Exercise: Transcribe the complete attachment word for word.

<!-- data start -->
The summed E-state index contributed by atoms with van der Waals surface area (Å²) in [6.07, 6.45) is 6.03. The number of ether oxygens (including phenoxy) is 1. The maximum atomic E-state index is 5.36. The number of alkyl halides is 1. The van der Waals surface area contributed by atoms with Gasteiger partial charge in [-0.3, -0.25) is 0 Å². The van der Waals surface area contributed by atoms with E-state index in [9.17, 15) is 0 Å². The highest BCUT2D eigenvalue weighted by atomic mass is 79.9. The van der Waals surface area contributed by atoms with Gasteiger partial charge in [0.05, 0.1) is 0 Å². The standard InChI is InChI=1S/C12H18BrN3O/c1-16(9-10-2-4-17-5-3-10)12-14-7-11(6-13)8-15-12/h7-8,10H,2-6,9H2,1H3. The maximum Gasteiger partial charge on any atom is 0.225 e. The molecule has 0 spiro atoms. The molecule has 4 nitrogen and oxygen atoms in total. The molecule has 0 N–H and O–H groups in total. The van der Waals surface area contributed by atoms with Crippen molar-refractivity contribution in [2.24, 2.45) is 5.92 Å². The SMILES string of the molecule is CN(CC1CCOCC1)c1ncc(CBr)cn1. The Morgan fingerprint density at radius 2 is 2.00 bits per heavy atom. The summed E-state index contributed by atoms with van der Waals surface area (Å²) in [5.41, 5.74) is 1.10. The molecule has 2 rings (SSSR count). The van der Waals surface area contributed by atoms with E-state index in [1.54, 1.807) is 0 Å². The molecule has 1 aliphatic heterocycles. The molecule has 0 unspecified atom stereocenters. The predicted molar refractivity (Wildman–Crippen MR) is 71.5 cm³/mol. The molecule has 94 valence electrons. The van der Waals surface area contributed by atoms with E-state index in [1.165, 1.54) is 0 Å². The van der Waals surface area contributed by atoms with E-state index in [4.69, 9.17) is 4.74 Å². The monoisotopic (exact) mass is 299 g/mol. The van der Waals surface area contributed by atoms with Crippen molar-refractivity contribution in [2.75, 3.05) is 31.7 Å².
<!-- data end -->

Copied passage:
The summed E-state index contributed by atoms with van der Waals surface area (Å²) in [6.07, 6.45) is 6.03. The number of ether oxygens (including phenoxy) is 1. The maximum atomic E-state index is 5.36. The number of alkyl halides is 1. The van der Waals surface area contributed by atoms with Gasteiger partial charge in [-0.3, -0.25) is 0 Å². The van der Waals surface area contributed by atoms with E-state index in [9.17, 15) is 0 Å². The highest BCUT2D eigenvalue weighted by atomic mass is 79.9. The van der Waals surface area contributed by atoms with Gasteiger partial charge in [0.05, 0.1) is 0 Å². The standard InChI is InChI=1S/C12H18BrN3O/c1-16(9-10-2-4-17-5-3-10)12-14-7-11(6-13)8-15-12/h7-8,10H,2-6,9H2,1H3. The maximum Gasteiger partial charge on any atom is 0.225 e. The molecule has 0 spiro atoms. The molecule has 4 nitrogen and oxygen atoms in total. The molecule has 0 N–H and O–H groups in total. The van der Waals surface area contributed by atoms with Crippen molar-refractivity contribution in [2.24, 2.45) is 5.92 Å². The SMILES string of the molecule is CN(CC1CCOCC1)c1ncc(CBr)cn1. The Morgan fingerprint density at radius 2 is 2.00 bits per heavy atom. The summed E-state index contributed by atoms with van der Waals surface area (Å²) in [5.41, 5.74) is 1.10. The molecule has 2 rings (SSSR count). The van der Waals surface area contributed by atoms with E-state index in [1.54, 1.807) is 0 Å². The molecule has 1 aliphatic heterocycles. The molecule has 0 unspecified atom stereocenters. The predicted molar refractivity (Wildman–Crippen MR) is 71.5 cm³/mol. The molecule has 94 valence electrons. The van der Waals surface area contributed by atoms with E-state index in [1.165, 1.54) is 0 Å². The van der Waals surface area contributed by atoms with E-state index in [4.69, 9.17) is 4.74 Å². The monoisotopic (exact) mass is 299 g/mol. The van der Waals surface area contributed by atoms with Crippen molar-refractivity contribution in [2.75, 3.05) is 31.7 Å².